When performing Method 25A, a FID analyzer is calibrated using propane, and therefore, the concentration of total VOCs is reported as ppm of propane. The difference between Method 25A and Method 18 with an FID is the inclusion of a column that separates the hydrocarbons into individual species based primarily on molecular weight. This allows for a more detailed analysis with speciated concentrations, but it can also be operated with a propane calibration (thus yielding the same results as Method 25A).
EPA Method 320 is an entirely different type of analysis. FTIR is an optical measurement based on the absorption of infra-red (IR) light passed through the sample. A unique absorption pattern – the spectrum – is produced for each IR-active compound present in the sample. The basis for calibration is a library of reference spectra stored on the computer. Using software, the sample spectra are compared to the reference library, and the concentrations of included compounds are determined. The analyst must identify the compounds of interest as well as the presence of any interfering compounds; for JJJJ, interfering compounds are typically CO2 and water as well as other VOCs. This is a great approach for methane, ethane, formaldehyde, and some other light hydrocarbons. However, a significant issue arises as the hydrocarbon compounds become larger, or there are multiple known and potentially unknown species present. Infra-red absorbance is a result of molecular deformation such as bond stretching, bending, vibrating, etc. The absorption pattern or spectrum that emerges is based on the polarity of the compound, and the way different bonds behave. Note that all bonds behave differently based on what they are attached to, which is why each compound can produce a unique spectrum.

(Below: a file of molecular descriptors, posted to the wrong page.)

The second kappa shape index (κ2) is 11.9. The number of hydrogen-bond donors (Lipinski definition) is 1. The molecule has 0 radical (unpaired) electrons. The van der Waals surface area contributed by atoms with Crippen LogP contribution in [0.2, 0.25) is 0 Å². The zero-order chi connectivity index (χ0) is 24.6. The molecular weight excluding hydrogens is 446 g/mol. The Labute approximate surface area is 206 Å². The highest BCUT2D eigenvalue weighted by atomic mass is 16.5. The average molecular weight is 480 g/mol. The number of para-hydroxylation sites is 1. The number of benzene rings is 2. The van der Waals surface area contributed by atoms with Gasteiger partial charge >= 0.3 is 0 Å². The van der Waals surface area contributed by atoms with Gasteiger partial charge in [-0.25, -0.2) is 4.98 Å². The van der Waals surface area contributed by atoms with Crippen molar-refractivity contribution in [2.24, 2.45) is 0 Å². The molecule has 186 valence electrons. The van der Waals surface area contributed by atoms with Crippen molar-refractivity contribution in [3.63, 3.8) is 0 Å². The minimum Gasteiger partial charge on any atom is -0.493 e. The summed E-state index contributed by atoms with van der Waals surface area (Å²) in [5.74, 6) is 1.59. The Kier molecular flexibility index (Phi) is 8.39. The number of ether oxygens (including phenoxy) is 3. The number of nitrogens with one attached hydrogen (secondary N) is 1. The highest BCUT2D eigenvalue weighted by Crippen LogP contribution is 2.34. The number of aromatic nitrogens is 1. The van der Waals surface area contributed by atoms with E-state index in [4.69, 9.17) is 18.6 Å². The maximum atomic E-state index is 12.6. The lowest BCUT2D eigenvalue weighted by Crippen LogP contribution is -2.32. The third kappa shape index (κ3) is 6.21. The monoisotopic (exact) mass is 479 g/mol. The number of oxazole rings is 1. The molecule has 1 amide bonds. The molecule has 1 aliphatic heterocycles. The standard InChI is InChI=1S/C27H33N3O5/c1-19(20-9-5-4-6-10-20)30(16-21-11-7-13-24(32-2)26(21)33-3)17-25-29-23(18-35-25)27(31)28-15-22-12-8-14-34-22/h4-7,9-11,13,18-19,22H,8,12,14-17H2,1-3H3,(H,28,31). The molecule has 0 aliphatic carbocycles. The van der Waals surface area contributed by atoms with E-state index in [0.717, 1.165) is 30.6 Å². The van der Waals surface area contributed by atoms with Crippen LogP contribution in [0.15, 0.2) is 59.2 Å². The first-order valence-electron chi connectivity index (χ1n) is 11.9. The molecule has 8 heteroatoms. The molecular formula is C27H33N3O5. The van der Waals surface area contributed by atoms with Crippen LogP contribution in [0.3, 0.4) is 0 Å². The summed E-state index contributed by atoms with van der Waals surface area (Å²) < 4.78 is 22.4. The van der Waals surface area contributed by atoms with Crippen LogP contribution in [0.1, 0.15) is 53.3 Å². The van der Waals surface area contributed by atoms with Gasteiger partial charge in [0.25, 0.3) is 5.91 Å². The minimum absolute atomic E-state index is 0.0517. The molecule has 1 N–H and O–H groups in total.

The shortcoming of FTIR is when multiple hydrocarbon species of varying sizes are present in the same matrix. The bonds between two carbons in the middle of a butane or a pentane molecule begin to look very similar. As the number of C-C and C-H bonds increases, the spectrum loses individual resolution of absorbance, and turns into a so called “hydrocarbon blob” where individual species are indistinguishable.
An FTIR manufacturer may claim sub-ppm detection limits for the compounds individually, but that measurement is of a clean gas mixture of the target in an IR inactive gas (such as nitrogen) with no interfering compounds. When preparing an analysis by FTIR, the analyst must build a method that includes references for every individual molecular species that is analyzed, as well as every species that is present as an interferant. Specific analytical regions of each spectrum must be identified to use for the qualification and quantitation of each species. In the case with overlapping hydrocarbons, the best regions overlap, making it difficult, if not impossible to properly attribute the response to the correct species. Further, a VOC that is present but not included in the references can throw the entire set of values into disarray, resulting in significant over-counting or under-counting of molecules. When the results are then converted to a propane basis as required by JJJJ, this error can be significantly magnified.